Baby teeth could tell about a child’s risk of mental health disorders

Like the rings of a tree, teeth contain growth lines that may reveal clues about childhood experiences.


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Teething often starts when babies are between 6 and 12 months old. In some cases, babies are born with an already erupted tooth. A new study suggests that the thickness of growth marks in baby teeth can help identify children at risk for depression and other mental health disorders later in life.

This study by the scientists at Harvard-affiliated Massachusetts General Hospital could help scientists develop a much-needed tool for identifying children who have been exposed to early-life adversity, which is a risk factor for psychological problems.

Childhood adversity is responsible for up to one-third of all mental health disorders.

Erin C. Dunn, a social and psychiatric epidemiologist and an investigator in MGH’s Psychiatric and Neurodevelopmental Genetics Unit, was particularly interested in the timing of these adverse events and uncovering whether there are sensitive periods during child development when exposure to adversity is particularly harmful. But due to a lack of effective tools, Dunn and the team were unable to measure exposure to childhood adversity.

However, Dunn was interested in learning that anthropologists have long studied people’s teeth from past eras to learn more about their lives.

Dunn said, “Teeth create a permanent record of different kinds of life experiences. Exposure to sources of physical stress, such as poor nutrition or disease, can affect the formation of dental enamel and result in pronounced growth lines within teeth, called stress lines, which are similar to the rings in a tree that marks its age. Just as the thickness of tree growth rings can vary based on the climate surrounding the tree as it forms, tooth growth lines can also vary based on the environment and experiences a child has in utero and, shortly thereafter, the time when teeth are forming. Thicker stress lines are thought to indicate more stressful life conditions.”

In her hypothesis, Dunn theorized that the width of one variety, in particular, called the neonatal line (NNL), could indicate whether an infant’s mother experienced high levels of psychological stress during pregnancy and in the early period following birth.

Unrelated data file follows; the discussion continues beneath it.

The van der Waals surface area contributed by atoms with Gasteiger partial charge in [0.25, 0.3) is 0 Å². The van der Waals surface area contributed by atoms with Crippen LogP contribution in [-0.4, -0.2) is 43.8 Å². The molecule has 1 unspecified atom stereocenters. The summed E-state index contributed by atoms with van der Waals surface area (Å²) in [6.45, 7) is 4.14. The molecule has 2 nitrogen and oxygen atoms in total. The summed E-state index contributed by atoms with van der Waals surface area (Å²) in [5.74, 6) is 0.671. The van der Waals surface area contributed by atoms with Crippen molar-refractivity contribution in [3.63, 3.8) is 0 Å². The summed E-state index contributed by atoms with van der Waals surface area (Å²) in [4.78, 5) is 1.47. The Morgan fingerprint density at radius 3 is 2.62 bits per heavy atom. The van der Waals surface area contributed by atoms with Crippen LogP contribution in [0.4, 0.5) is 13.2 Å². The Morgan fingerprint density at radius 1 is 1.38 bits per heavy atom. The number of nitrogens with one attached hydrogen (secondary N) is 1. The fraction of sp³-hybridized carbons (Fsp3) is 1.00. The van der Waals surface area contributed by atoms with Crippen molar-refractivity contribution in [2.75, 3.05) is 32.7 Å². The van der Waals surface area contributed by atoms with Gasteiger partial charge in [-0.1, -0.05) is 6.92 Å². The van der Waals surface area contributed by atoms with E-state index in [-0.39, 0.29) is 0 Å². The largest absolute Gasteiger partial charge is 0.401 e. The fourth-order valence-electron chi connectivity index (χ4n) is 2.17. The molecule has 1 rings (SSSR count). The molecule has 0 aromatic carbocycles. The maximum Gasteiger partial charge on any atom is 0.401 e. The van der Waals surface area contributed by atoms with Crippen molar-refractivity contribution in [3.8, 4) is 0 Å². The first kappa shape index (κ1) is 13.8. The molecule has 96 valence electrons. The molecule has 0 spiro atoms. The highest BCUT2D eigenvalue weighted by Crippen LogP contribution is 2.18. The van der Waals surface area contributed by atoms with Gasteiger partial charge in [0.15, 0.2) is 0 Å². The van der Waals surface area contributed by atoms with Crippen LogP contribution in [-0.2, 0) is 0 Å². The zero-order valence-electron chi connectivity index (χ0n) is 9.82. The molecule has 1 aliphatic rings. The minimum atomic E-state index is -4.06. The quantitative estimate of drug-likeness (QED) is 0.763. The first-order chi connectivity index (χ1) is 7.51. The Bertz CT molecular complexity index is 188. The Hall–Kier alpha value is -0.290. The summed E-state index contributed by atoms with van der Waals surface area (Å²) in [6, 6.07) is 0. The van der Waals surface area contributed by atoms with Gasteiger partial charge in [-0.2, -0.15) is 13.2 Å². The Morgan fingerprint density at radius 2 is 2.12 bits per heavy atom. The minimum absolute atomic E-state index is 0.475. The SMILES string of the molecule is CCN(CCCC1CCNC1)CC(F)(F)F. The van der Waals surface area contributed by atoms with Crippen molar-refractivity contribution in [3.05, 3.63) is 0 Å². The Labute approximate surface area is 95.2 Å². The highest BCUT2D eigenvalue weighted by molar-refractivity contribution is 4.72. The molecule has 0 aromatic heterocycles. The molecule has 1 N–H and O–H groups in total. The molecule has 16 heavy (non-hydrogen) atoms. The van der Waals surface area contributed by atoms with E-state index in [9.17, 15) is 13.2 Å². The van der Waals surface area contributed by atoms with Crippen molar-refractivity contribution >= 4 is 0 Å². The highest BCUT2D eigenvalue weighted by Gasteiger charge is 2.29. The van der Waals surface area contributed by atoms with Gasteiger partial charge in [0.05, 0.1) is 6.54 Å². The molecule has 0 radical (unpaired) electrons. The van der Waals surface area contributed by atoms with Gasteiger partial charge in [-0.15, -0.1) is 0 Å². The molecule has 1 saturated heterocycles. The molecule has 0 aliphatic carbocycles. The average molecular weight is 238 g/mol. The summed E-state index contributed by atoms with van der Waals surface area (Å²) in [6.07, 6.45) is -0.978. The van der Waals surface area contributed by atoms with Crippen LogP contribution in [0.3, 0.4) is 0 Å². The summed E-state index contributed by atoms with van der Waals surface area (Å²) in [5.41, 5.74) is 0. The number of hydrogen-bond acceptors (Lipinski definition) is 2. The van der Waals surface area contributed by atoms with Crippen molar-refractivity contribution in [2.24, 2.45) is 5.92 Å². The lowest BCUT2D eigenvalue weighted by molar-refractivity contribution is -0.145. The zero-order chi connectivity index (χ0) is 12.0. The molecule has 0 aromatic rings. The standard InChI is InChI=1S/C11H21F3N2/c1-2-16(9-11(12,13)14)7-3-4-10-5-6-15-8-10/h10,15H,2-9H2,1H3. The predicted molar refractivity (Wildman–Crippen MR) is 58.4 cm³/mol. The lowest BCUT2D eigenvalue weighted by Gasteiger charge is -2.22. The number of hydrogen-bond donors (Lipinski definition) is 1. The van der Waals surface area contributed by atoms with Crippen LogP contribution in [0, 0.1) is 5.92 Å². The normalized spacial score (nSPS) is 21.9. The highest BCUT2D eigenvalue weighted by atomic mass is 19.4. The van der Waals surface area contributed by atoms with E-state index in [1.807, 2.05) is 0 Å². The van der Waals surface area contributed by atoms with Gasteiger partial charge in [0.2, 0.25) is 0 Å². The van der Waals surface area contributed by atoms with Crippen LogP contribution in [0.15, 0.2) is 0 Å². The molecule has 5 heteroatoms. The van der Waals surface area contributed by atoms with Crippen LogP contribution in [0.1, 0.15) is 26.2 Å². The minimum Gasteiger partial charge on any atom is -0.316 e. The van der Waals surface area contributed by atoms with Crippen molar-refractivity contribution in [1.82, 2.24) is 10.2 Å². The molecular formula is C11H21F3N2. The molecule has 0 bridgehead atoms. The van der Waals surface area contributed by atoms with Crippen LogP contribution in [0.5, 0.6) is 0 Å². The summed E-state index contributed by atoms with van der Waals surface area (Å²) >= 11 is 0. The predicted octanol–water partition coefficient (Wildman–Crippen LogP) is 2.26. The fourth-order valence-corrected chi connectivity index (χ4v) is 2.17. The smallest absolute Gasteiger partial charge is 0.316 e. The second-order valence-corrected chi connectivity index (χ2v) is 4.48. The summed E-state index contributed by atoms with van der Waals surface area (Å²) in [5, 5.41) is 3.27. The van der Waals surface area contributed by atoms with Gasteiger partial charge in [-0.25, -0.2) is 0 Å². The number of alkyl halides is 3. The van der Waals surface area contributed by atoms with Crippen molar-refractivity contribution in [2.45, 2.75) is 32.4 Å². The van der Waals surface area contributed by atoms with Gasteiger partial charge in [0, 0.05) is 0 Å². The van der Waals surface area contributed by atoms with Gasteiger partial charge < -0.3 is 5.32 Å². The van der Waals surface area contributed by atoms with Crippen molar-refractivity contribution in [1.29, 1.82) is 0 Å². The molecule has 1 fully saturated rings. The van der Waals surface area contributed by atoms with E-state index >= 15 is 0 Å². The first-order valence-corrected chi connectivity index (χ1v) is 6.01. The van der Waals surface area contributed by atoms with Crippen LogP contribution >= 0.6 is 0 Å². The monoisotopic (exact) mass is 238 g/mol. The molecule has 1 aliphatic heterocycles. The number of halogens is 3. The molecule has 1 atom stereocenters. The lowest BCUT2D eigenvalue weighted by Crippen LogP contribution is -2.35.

Scientists analyzed 70 primary teeth collected from 70 children enrolled in the Avon Longitudinal Study of Parents and Children (ALSPAC) in the United Kingdom to test the hypothesis. In ALSPAC, parents donated primary teeth that naturally fell out of the mouths of children aged 5 to 7.

Mothers completed questionnaires during and shortly after pregnancy. The questionnaires included questions about four factors that are known to affect child development:

  • Stressful events in the prenatal period.
  • Maternal history of psychological problems.
  • Neighborhood quality (whether the poverty level was high or it was unsafe, for instance).
  • Level of social support.

Several clear patterns emerged. Children whose mothers had lifetime histories of severe depression or other psychiatric problems and mothers who experienced depression or anxiety at 32 weeks of pregnancy were more likely than other kids to have thicker NNLs.

Mothers who received essential social support shortly after pregnancy tended to have thinner NNLs. This trend remained the same after scientists tried to control other factors that influence NNLs width, including iron supplementation during pregnancy, gestational age (the time between conception and birth), and maternal obesity.

Dunn said“No one is certain what causes the NNL to form, but a mother experiencing anxiety or depression may produce more cortisol, the ‘stress hormone,’ which interferes with the cells that create enamel. Systemic inflammation is another candidate.”

“If the findings of this research can be replicated in a larger study, the NNL and other tooth growth marks could be used in the future to identify children who have been exposed to early life adversity.”

“Then we can connect those kids to interventions, so we can prevent the onset of mental health disorders, and do that as early on in the lifespan as we possibly can.”

Journal Reference:

  1. Rebecca V. Mountain et al. Association of Maternal Stress and Social Support During Pregnancy With Growth Marks in Children’s Primary Tooth Enamel. DOI: 10.1001/jamanetworkopen.2021.29129


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